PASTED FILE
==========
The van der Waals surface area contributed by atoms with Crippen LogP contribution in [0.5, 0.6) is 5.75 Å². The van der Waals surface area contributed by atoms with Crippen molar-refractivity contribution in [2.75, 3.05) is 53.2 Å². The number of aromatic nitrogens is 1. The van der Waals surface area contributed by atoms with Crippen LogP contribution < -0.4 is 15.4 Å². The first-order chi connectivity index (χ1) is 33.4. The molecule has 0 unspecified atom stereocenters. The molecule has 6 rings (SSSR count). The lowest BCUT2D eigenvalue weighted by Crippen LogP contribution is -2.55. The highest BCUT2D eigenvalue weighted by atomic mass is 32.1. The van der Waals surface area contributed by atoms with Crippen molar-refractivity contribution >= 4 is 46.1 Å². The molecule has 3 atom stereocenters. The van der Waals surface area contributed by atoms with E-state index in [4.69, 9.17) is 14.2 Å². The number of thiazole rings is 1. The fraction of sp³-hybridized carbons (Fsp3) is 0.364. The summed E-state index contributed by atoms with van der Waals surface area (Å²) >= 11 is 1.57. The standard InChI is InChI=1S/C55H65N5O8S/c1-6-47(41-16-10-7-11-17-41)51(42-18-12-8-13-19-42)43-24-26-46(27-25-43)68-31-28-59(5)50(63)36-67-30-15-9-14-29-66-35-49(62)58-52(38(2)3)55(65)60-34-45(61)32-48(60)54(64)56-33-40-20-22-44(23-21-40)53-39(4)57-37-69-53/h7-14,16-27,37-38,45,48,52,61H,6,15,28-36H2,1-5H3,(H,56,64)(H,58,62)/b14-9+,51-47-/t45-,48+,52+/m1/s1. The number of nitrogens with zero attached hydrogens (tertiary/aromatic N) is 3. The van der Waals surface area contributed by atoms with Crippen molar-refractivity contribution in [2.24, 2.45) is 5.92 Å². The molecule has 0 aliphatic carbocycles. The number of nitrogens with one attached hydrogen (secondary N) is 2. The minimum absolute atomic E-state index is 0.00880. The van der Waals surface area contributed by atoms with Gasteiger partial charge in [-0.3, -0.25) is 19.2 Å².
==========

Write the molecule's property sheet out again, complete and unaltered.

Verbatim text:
The van der Waals surface area contributed by atoms with Crippen LogP contribution in [0.5, 0.6) is 5.75 Å². The van der Waals surface area contributed by atoms with Crippen molar-refractivity contribution in [2.75, 3.05) is 53.2 Å². The number of aromatic nitrogens is 1. The van der Waals surface area contributed by atoms with Crippen LogP contribution < -0.4 is 15.4 Å². The first-order chi connectivity index (χ1) is 33.4. The molecule has 0 unspecified atom stereocenters. The molecule has 6 rings (SSSR count). The lowest BCUT2D eigenvalue weighted by Crippen LogP contribution is -2.55. The highest BCUT2D eigenvalue weighted by atomic mass is 32.1. The van der Waals surface area contributed by atoms with Crippen molar-refractivity contribution >= 4 is 46.1 Å². The molecule has 3 atom stereocenters. The van der Waals surface area contributed by atoms with E-state index in [4.69, 9.17) is 14.2 Å². The number of thiazole rings is 1. The fraction of sp³-hybridized carbons (Fsp3) is 0.364. The summed E-state index contributed by atoms with van der Waals surface area (Å²) >= 11 is 1.57. The standard InChI is InChI=1S/C55H65N5O8S/c1-6-47(41-16-10-7-11-17-41)51(42-18-12-8-13-19-42)43-24-26-46(27-25-43)68-31-28-59(5)50(63)36-67-30-15-9-14-29-66-35-49(62)58-52(38(2)3)55(65)60-34-45(61)32-48(60)54(64)56-33-40-20-22-44(23-21-40)53-39(4)57-37-69-53/h7-14,16-27,37-38,45,48,52,61H,6,15,28-36H2,1-5H3,(H,56,64)(H,58,62)/b14-9+,51-47-/t45-,48+,52+/m1/s1. The number of nitrogens with zero attached hydrogens (tertiary/aromatic N) is 3. The van der Waals surface area contributed by atoms with Crippen molar-refractivity contribution in [2.24, 2.45) is 5.92 Å². The molecule has 0 aliphatic carbocycles. The number of nitrogens with one attached hydrogen (secondary N) is 2. The minimum absolute atomic E-state index is 0.00880. The van der Waals surface area contributed by atoms with Gasteiger partial charge in [-0.3, -0.25) is 19.2 Å².